Brembo outlines key brake system changes for F1 2022

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With 2022 seeing sweeping changes to aerodynamic regulations in Formula 1, it is easy to miss the smaller rule shifts, such as those relating to cars’ brake systems.

This year, supplier Brembo is equipping all teams across the grid, however, the manufacturer does not specify exactly which teams it is supplying with which components. It is common practice for teams to mix and match brake disc and friction suppliers to achieve certain braking characteristics and some have long standing deals with other manufacturers. Brembo simply states that it will “supply most of the cars with hydraulic (calipers, pumps and by-wire units) and friction parts (carbon discs and pads)”.

The new regulations see wheel diameter increase from 13in to 18in and this in turn requires larger brake discs. For 2022, the diameter of the front discs has grown from 278mm up to a maximum of 328mm, while the maximum thickness remains unchanged at 32mm. At the rear the discs have increased from 266mm to 280mm, with the thickness rising from 28mm to 32mm.

Previously, front discs could be ventilated with up to 1,480 holes of 2.5mm diameter. This year, the rules only allow for between 1,000 and 1,100 holes at the front and 900 at the rear, (compared with 1,050 holes previously). The updated specification also imposes a new minimum hole diameter of 3mm. Brembo notes that while this means disc thickness stays the same, there will be fewer and larger holes, reducing cooling ability. Perforated brake pads have also been banned this season, so Brembo now offers teams a choice of two alternative configurations for improved cooling.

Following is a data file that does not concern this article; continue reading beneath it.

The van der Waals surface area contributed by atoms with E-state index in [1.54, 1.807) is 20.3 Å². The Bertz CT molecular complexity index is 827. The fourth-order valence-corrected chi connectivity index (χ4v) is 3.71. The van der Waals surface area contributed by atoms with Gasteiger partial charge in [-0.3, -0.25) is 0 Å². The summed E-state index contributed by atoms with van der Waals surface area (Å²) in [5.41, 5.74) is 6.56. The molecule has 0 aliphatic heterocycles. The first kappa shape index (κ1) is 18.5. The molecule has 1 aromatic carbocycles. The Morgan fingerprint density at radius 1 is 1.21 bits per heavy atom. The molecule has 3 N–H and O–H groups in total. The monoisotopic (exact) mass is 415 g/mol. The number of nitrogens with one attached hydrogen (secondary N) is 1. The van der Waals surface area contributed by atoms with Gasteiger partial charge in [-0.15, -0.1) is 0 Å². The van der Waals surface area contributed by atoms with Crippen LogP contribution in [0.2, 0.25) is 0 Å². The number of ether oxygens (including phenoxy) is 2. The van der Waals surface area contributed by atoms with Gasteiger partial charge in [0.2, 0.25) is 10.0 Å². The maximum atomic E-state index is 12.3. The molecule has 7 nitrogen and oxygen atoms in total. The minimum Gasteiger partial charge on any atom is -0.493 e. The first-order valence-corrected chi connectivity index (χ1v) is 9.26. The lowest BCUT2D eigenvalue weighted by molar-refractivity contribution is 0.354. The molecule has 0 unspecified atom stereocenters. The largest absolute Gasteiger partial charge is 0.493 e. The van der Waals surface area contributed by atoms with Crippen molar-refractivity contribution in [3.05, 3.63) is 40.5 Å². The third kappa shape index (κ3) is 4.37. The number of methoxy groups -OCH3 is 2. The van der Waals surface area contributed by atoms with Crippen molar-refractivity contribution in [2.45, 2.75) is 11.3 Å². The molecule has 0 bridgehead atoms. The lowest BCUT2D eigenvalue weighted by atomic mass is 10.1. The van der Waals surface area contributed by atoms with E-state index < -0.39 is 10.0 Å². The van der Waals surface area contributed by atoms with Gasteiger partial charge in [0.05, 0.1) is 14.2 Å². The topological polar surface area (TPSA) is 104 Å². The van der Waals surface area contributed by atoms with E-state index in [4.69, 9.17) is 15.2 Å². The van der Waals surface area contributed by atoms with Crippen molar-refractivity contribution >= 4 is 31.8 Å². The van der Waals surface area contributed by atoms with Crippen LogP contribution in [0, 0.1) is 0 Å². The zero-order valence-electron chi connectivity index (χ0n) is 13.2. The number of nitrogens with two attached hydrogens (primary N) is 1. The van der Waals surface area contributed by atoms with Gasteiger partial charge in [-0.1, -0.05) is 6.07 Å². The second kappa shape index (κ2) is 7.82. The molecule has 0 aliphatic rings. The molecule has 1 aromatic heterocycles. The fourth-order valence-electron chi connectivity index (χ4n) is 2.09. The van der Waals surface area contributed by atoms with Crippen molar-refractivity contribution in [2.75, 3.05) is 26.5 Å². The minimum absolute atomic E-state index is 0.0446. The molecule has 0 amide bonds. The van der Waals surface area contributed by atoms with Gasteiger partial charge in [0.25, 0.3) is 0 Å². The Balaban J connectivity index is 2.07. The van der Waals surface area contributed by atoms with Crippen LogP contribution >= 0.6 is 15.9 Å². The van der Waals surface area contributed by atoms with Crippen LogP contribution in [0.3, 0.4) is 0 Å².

In terms of weight, Brembo states that the 2022 braking system is around 700g heavier per wheel, adding almost 3kg to the total weight of cars compared to last season. Notably, Brembo asserts that nine out of 10 teams are using its calipers, with the 10th using AP Racing units (a company owned by Brembo Group). However, Brembo highlights that each team has its own customized design of caliper. Four teams will also use by-wire units developed by Brembo and AP Racing to balance rear braking effort with energy recovery from the MGU-K.

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Lawrence has been covering engineering subjects – with a focus on motorsport technology – since 2007 and has edited and contributed to a variety of international titles. Currently, he oversees Automotive Powertrain Technology and Professional Motorsport World magazines as editor.

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